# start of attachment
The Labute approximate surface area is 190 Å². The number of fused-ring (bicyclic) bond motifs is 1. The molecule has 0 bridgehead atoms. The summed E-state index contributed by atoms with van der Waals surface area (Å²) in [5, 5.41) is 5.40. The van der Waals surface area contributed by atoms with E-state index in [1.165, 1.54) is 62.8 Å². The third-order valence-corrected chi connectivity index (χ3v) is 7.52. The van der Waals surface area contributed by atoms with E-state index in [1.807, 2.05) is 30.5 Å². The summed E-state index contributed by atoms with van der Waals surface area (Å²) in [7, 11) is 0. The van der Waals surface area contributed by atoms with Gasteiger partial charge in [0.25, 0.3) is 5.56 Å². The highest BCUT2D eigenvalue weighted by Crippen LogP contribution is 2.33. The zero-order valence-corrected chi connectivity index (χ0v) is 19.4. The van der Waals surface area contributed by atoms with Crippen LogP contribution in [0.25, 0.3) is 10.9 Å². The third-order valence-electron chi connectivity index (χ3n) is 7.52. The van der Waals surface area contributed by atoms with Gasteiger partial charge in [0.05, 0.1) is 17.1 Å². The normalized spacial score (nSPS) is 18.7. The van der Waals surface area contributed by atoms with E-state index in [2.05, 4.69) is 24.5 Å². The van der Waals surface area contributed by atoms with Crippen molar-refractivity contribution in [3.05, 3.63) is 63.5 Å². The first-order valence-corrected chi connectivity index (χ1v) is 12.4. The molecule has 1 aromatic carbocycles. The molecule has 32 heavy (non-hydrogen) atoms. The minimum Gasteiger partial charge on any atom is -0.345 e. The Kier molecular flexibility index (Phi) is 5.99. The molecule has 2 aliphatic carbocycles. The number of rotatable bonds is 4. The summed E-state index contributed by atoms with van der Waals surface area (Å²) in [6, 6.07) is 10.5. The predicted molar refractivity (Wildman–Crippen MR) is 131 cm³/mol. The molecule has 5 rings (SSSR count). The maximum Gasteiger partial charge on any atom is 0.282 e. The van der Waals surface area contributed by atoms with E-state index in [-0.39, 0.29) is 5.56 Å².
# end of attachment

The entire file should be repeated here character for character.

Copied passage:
The Labute approximate surface area is 190 Å². The number of fused-ring (bicyclic) bond motifs is 1. The molecule has 0 bridgehead atoms. The summed E-state index contributed by atoms with van der Waals surface area (Å²) in [5, 5.41) is 5.40. The van der Waals surface area contributed by atoms with E-state index in [1.165, 1.54) is 62.8 Å². The third-order valence-corrected chi connectivity index (χ3v) is 7.52. The van der Waals surface area contributed by atoms with E-state index in [1.807, 2.05) is 30.5 Å². The summed E-state index contributed by atoms with van der Waals surface area (Å²) in [7, 11) is 0. The van der Waals surface area contributed by atoms with Gasteiger partial charge in [0.25, 0.3) is 5.56 Å². The highest BCUT2D eigenvalue weighted by Crippen LogP contribution is 2.33. The zero-order valence-corrected chi connectivity index (χ0v) is 19.4. The van der Waals surface area contributed by atoms with Crippen LogP contribution in [0.25, 0.3) is 10.9 Å². The third-order valence-electron chi connectivity index (χ3n) is 7.52. The van der Waals surface area contributed by atoms with Gasteiger partial charge in [0.05, 0.1) is 17.1 Å². The normalized spacial score (nSPS) is 18.7. The van der Waals surface area contributed by atoms with E-state index in [2.05, 4.69) is 24.5 Å². The van der Waals surface area contributed by atoms with Crippen molar-refractivity contribution in [3.05, 3.63) is 63.5 Å². The first-order valence-corrected chi connectivity index (χ1v) is 12.4. The molecule has 1 aromatic carbocycles. The molecule has 32 heavy (non-hydrogen) atoms. The minimum Gasteiger partial charge on any atom is -0.345 e. The Kier molecular flexibility index (Phi) is 5.99. The molecule has 2 aliphatic carbocycles. The number of rotatable bonds is 4. The summed E-state index contributed by atoms with van der Waals surface area (Å²) in [6, 6.07) is 10.5. The predicted molar refractivity (Wildman–Crippen MR) is 131 cm³/mol. The molecule has 5 rings (SSSR count). The maximum Gasteiger partial charge on any atom is 0.282 e. The van der Waals surface area contributed by atoms with E-state index in [-0.39, 0.29) is 5.56 Å².